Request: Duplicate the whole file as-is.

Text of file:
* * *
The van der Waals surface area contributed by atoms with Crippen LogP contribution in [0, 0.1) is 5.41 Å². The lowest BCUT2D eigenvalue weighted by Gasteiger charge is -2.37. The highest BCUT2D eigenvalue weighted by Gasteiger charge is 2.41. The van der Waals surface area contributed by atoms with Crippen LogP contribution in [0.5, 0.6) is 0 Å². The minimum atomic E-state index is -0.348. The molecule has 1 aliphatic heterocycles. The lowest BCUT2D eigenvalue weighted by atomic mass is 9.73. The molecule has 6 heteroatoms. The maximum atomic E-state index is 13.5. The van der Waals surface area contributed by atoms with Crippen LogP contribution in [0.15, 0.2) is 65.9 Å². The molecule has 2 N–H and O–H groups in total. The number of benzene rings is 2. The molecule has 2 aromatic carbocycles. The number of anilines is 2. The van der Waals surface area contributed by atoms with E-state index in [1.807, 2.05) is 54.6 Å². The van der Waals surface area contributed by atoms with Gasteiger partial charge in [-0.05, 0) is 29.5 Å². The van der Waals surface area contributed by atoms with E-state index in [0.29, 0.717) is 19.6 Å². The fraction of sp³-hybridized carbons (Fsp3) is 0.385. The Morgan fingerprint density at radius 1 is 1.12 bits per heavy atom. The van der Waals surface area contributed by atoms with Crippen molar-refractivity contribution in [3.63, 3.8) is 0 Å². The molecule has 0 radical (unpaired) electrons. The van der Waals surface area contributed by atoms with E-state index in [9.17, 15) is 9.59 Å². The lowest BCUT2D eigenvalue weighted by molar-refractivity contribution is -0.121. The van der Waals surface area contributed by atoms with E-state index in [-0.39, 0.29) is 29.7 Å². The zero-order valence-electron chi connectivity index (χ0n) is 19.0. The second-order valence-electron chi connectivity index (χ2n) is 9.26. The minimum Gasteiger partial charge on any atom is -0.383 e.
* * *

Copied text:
The van der Waals surface area contributed by atoms with Crippen LogP contribution in [0, 0.1) is 5.41 Å². The lowest BCUT2D eigenvalue weighted by Gasteiger charge is -2.37. The highest BCUT2D eigenvalue weighted by Gasteiger charge is 2.41. The van der Waals surface area contributed by atoms with Crippen LogP contribution in [0.5, 0.6) is 0 Å². The minimum atomic E-state index is -0.348. The molecule has 1 aliphatic heterocycles. The lowest BCUT2D eigenvalue weighted by atomic mass is 9.73. The molecule has 6 heteroatoms. The maximum atomic E-state index is 13.5. The van der Waals surface area contributed by atoms with Crippen LogP contribution in [0.15, 0.2) is 65.9 Å². The molecule has 2 N–H and O–H groups in total. The number of benzene rings is 2. The molecule has 2 aromatic carbocycles. The number of anilines is 2. The van der Waals surface area contributed by atoms with E-state index in [1.807, 2.05) is 54.6 Å². The van der Waals surface area contributed by atoms with Gasteiger partial charge in [-0.05, 0) is 29.5 Å². The van der Waals surface area contributed by atoms with E-state index in [0.29, 0.717) is 19.6 Å². The fraction of sp³-hybridized carbons (Fsp3) is 0.385. The Morgan fingerprint density at radius 1 is 1.12 bits per heavy atom. The van der Waals surface area contributed by atoms with Crippen molar-refractivity contribution in [3.63, 3.8) is 0 Å². The molecule has 0 radical (unpaired) electrons. The van der Waals surface area contributed by atoms with E-state index in [9.17, 15) is 9.59 Å². The lowest BCUT2D eigenvalue weighted by molar-refractivity contribution is -0.121. The van der Waals surface area contributed by atoms with E-state index in [-0.39, 0.29) is 29.7 Å². The zero-order valence-electron chi connectivity index (χ0n) is 19.0. The second-order valence-electron chi connectivity index (χ2n) is 9.26. The minimum Gasteiger partial charge on any atom is -0.383 e.